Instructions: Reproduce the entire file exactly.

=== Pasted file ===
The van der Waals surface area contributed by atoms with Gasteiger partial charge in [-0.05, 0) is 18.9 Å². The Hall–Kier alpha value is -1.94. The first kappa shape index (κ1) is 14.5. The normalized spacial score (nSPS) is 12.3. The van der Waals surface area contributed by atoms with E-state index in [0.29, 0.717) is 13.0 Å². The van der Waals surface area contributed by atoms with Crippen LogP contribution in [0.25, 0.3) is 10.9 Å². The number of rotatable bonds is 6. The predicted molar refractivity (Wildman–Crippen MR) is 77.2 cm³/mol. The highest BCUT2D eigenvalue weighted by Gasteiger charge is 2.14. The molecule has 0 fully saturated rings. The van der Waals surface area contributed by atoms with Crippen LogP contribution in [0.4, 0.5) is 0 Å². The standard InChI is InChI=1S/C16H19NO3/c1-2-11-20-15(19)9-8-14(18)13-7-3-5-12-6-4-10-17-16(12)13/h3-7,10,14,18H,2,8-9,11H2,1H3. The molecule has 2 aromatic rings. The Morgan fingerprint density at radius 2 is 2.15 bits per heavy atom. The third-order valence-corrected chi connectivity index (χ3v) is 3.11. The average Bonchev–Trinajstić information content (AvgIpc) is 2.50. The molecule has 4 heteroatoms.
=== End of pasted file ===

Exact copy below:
The van der Waals surface area contributed by atoms with Gasteiger partial charge in [-0.05, 0) is 18.9 Å². The Hall–Kier alpha value is -1.94. The first kappa shape index (κ1) is 14.5. The normalized spacial score (nSPS) is 12.3. The van der Waals surface area contributed by atoms with E-state index in [0.29, 0.717) is 13.0 Å². The van der Waals surface area contributed by atoms with Crippen LogP contribution in [0.25, 0.3) is 10.9 Å². The number of rotatable bonds is 6. The predicted molar refractivity (Wildman–Crippen MR) is 77.2 cm³/mol. The highest BCUT2D eigenvalue weighted by Gasteiger charge is 2.14. The molecule has 0 fully saturated rings. The van der Waals surface area contributed by atoms with Crippen LogP contribution in [0.4, 0.5) is 0 Å². The standard InChI is InChI=1S/C16H19NO3/c1-2-11-20-15(19)9-8-14(18)13-7-3-5-12-6-4-10-17-16(12)13/h3-7,10,14,18H,2,8-9,11H2,1H3. The molecule has 2 aromatic rings. The Morgan fingerprint density at radius 2 is 2.15 bits per heavy atom. The third-order valence-corrected chi connectivity index (χ3v) is 3.11. The average Bonchev–Trinajstić information content (AvgIpc) is 2.50. The molecule has 4 heteroatoms.